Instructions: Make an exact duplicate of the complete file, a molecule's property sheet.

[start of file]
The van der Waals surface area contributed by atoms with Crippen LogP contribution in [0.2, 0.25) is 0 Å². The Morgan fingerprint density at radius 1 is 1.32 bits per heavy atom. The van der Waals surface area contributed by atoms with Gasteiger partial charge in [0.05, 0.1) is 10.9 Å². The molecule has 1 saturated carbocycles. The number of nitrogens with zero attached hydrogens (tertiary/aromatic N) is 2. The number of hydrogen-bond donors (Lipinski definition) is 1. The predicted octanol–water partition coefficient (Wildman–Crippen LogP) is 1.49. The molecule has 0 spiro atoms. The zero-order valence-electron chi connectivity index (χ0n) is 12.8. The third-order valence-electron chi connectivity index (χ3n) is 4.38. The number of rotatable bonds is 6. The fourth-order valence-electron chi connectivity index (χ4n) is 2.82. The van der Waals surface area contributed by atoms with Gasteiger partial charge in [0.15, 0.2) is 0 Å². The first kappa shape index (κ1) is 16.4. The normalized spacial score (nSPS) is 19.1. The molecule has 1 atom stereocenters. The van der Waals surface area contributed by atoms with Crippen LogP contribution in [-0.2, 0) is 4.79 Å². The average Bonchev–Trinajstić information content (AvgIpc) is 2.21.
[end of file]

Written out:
The van der Waals surface area contributed by atoms with Crippen LogP contribution in [0.2, 0.25) is 0 Å². The Morgan fingerprint density at radius 1 is 1.32 bits per heavy atom. The van der Waals surface area contributed by atoms with Gasteiger partial charge in [0.05, 0.1) is 10.9 Å². The molecule has 1 saturated carbocycles. The number of nitrogens with zero attached hydrogens (tertiary/aromatic N) is 2. The number of hydrogen-bond donors (Lipinski definition) is 1. The predicted octanol–water partition coefficient (Wildman–Crippen LogP) is 1.49. The molecule has 0 spiro atoms. The zero-order valence-electron chi connectivity index (χ0n) is 12.8. The third-order valence-electron chi connectivity index (χ3n) is 4.38. The number of rotatable bonds is 6. The fourth-order valence-electron chi connectivity index (χ4n) is 2.82. The van der Waals surface area contributed by atoms with Gasteiger partial charge in [0.15, 0.2) is 0 Å². The first kappa shape index (κ1) is 16.4. The normalized spacial score (nSPS) is 19.1. The molecule has 1 atom stereocenters. The van der Waals surface area contributed by atoms with Crippen LogP contribution in [-0.2, 0) is 4.79 Å². The average Bonchev–Trinajstić information content (AvgIpc) is 2.21.